If these points of ignorance and racism are not cleared up here in China, it’s going to have a knock-on effect elsewhere and that’s why I think it’s so important and many people feel the same.
There is a feeling of like just “same sh*t different day,” essentially, amongst the [Black and African community] and it’s like there’s been so much happening… people are still just getting over Guangzhou, many people haven’t, so when something like this happens it’s like… [sigh]… is the energy really there? Even for us, we feel very tired, to be honest. It’s like really? Again?
ERIC: Do you think it’s that CCTV’s producers don’t understand just how offensive blackface is and the historical weight that it has or that they don’t really care because they’re serving an audience that isn’t sensitive to this kind of issue?
RUNAKO: We have seen very high profile, well known people of African descent perform on CCTV before, so they know there are African performers who could have done performances just like this, just as well. So there are a few things that they know. Yes, they know their audiences are not really offended by this. Should they be? Do they want to prepare their audience for China to be more considerate for the people they’re interacting with around the world? And the fact that people are tuning in who are not just ethnically Chinese. I don’t know. But again, they know multiple things… so, I find it hard to excuse it as simple ignorance and if it is ignorance, again, then I would said it’s willful ignorance.
ERIC: What has been the reaction to the program within the Black and African diaspora communities both within China and internationally?
RUNAKO: Our communities are very sensitive to the fact that whenever anything racist happens in China, everyone jumps on it. There have been attempts to solve this [with those] in China — maybe it’s our professors who have ties or the actual people working at CCTV or CGTN going directly to them and trying to resolve it that way — but what seems to happen, such as the Guangzhou incident as an example of this, is that until international pressure comes or international shame, if you like, is it really taken seriously?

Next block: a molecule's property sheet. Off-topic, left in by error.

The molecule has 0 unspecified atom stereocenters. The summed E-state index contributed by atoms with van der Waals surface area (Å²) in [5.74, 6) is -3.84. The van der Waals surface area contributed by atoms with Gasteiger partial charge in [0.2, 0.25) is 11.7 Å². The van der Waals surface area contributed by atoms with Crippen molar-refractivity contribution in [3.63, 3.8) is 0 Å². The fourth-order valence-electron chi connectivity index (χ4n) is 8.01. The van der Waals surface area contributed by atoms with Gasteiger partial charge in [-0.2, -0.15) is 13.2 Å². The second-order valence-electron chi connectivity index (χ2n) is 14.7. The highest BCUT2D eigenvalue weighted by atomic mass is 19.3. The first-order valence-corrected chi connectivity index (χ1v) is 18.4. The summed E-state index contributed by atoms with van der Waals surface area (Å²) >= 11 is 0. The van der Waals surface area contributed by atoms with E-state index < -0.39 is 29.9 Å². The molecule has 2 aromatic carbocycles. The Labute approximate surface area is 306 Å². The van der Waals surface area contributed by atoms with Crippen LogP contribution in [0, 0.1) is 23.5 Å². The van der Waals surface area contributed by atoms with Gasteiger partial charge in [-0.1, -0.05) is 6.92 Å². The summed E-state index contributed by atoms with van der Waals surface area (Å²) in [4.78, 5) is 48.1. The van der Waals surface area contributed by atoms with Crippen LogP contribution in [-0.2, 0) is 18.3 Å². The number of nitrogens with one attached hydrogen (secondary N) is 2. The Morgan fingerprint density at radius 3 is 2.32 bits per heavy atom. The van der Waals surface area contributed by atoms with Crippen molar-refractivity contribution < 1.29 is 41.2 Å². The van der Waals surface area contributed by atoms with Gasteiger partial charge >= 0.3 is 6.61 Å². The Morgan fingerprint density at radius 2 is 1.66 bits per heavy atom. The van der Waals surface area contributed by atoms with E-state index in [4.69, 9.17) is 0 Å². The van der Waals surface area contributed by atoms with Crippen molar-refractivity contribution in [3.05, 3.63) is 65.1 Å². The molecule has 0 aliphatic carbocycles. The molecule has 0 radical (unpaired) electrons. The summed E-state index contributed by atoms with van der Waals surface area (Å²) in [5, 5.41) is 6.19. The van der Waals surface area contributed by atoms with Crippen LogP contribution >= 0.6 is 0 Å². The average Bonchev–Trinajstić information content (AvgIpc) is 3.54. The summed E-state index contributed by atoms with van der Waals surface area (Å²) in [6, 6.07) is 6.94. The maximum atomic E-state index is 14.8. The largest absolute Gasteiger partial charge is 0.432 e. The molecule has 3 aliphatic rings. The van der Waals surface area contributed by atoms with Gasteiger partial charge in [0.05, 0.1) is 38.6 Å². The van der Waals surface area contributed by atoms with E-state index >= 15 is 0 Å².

When we host conversations and dialogues about this and try to engage Chinese counterparts whether they’re in the diaspora or at home, and when we try and relate it to our community, some of the responses, not all but certainly some people feel like “what’s the point?” At this point, some people feel tired of having this discussion again and again and they want to circumvent that step and go straight to the international [media] because what we saw, or what we feel like we saw in the Guangzhou incidents, is when people on the ground were complaining about what happened, nothing was really done until the first Western article written about it on CNN [by Jenni Marsh] and that’s what it took [to motivate Chinese authorities to respond]. I think what really needs to happen is that concerns such as these are taken seriously as this would help China’s image more than anything and the restoration of what it lost in the eyes of many people of African descent in both China and in the diaspora elsewhere. It would redeem a lot of its reputation if it took these things seriously and stopped being “wrong and strong” about even things like this.